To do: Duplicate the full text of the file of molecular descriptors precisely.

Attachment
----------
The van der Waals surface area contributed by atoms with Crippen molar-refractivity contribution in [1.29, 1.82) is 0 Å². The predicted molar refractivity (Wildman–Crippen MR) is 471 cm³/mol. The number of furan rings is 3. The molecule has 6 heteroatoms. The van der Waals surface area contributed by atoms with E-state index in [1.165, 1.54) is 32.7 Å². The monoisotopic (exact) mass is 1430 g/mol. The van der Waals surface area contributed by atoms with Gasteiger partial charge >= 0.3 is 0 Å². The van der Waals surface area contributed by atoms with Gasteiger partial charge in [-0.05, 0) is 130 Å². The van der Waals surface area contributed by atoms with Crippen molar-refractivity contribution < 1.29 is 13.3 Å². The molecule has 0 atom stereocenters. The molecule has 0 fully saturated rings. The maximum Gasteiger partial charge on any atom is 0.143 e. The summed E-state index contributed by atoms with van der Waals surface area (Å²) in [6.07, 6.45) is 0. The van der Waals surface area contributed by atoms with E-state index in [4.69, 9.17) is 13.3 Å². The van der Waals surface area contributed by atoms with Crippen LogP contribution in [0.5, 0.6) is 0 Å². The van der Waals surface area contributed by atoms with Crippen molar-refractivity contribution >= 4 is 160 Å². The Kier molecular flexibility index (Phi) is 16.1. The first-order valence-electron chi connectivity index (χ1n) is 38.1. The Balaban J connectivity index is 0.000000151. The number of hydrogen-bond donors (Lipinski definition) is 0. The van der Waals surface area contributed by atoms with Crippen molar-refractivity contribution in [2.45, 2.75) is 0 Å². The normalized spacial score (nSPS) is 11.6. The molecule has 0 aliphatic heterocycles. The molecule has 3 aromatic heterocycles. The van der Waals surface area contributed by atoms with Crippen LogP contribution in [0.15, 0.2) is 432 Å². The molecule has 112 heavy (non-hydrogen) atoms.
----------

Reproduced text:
The van der Waals surface area contributed by atoms with Crippen molar-refractivity contribution in [1.29, 1.82) is 0 Å². The predicted molar refractivity (Wildman–Crippen MR) is 471 cm³/mol. The number of furan rings is 3. The molecule has 6 heteroatoms. The van der Waals surface area contributed by atoms with E-state index in [1.165, 1.54) is 32.7 Å². The monoisotopic (exact) mass is 1430 g/mol. The van der Waals surface area contributed by atoms with Gasteiger partial charge >= 0.3 is 0 Å². The van der Waals surface area contributed by atoms with Gasteiger partial charge in [-0.05, 0) is 130 Å². The van der Waals surface area contributed by atoms with Crippen molar-refractivity contribution < 1.29 is 13.3 Å². The molecule has 0 atom stereocenters. The molecule has 0 fully saturated rings. The maximum Gasteiger partial charge on any atom is 0.143 e. The summed E-state index contributed by atoms with van der Waals surface area (Å²) in [6.07, 6.45) is 0. The van der Waals surface area contributed by atoms with E-state index in [4.69, 9.17) is 13.3 Å². The van der Waals surface area contributed by atoms with Crippen LogP contribution in [0.5, 0.6) is 0 Å². The van der Waals surface area contributed by atoms with Crippen molar-refractivity contribution >= 4 is 160 Å². The Kier molecular flexibility index (Phi) is 16.1. The first-order valence-electron chi connectivity index (χ1n) is 38.1. The Balaban J connectivity index is 0.000000151. The number of hydrogen-bond donors (Lipinski definition) is 0. The van der Waals surface area contributed by atoms with Crippen molar-refractivity contribution in [2.45, 2.75) is 0 Å². The normalized spacial score (nSPS) is 11.6. The molecule has 0 aliphatic heterocycles. The molecule has 3 aromatic heterocycles. The van der Waals surface area contributed by atoms with Crippen LogP contribution in [0.15, 0.2) is 432 Å². The molecule has 112 heavy (non-hydrogen) atoms.